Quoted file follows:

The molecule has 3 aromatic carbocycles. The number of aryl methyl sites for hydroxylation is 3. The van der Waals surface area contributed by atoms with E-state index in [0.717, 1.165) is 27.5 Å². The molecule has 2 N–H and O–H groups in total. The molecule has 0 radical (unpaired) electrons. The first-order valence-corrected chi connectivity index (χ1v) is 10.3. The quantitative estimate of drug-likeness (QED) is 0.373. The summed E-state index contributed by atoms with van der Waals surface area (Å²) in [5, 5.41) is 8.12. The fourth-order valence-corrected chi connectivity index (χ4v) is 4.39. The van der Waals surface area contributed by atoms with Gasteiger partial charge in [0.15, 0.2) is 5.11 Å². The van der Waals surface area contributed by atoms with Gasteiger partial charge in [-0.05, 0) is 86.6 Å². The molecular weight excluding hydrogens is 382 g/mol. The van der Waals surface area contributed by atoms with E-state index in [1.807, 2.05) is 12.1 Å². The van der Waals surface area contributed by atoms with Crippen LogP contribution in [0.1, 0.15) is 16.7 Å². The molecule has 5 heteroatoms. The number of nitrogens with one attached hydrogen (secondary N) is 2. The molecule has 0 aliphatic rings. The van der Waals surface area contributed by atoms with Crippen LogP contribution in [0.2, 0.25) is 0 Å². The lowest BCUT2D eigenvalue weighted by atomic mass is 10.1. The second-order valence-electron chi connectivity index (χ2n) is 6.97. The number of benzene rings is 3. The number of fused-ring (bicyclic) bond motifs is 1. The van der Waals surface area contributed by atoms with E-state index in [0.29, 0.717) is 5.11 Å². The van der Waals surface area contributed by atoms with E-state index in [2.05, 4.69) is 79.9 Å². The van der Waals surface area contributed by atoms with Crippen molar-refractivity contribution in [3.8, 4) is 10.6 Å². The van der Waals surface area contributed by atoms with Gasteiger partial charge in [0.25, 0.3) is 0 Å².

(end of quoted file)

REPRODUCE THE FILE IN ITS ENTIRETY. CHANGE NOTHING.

The molecule has 3 aromatic carbocycles. The number of aryl methyl sites for hydroxylation is 3. The van der Waals surface area contributed by atoms with E-state index in [0.717, 1.165) is 27.5 Å². The molecule has 2 N–H and O–H groups in total. The molecule has 0 radical (unpaired) electrons. The first-order valence-corrected chi connectivity index (χ1v) is 10.3. The quantitative estimate of drug-likeness (QED) is 0.373. The summed E-state index contributed by atoms with van der Waals surface area (Å²) in [5, 5.41) is 8.12. The fourth-order valence-corrected chi connectivity index (χ4v) is 4.39. The van der Waals surface area contributed by atoms with Gasteiger partial charge in [0.15, 0.2) is 5.11 Å². The van der Waals surface area contributed by atoms with Gasteiger partial charge in [-0.05, 0) is 86.6 Å². The molecular weight excluding hydrogens is 382 g/mol. The van der Waals surface area contributed by atoms with E-state index in [1.807, 2.05) is 12.1 Å². The van der Waals surface area contributed by atoms with Crippen LogP contribution in [0.1, 0.15) is 16.7 Å². The molecule has 5 heteroatoms. The number of nitrogens with one attached hydrogen (secondary N) is 2. The molecule has 0 aliphatic rings. The van der Waals surface area contributed by atoms with Crippen LogP contribution in [0.2, 0.25) is 0 Å². The lowest BCUT2D eigenvalue weighted by atomic mass is 10.1. The second-order valence-electron chi connectivity index (χ2n) is 6.97. The number of benzene rings is 3. The number of fused-ring (bicyclic) bond motifs is 1. The van der Waals surface area contributed by atoms with E-state index in [0.29, 0.717) is 5.11 Å². The van der Waals surface area contributed by atoms with E-state index in [2.05, 4.69) is 79.9 Å². The van der Waals surface area contributed by atoms with Crippen molar-refractivity contribution in [3.8, 4) is 10.6 Å². The van der Waals surface area contributed by atoms with Gasteiger partial charge in [0.25, 0.3) is 0 Å².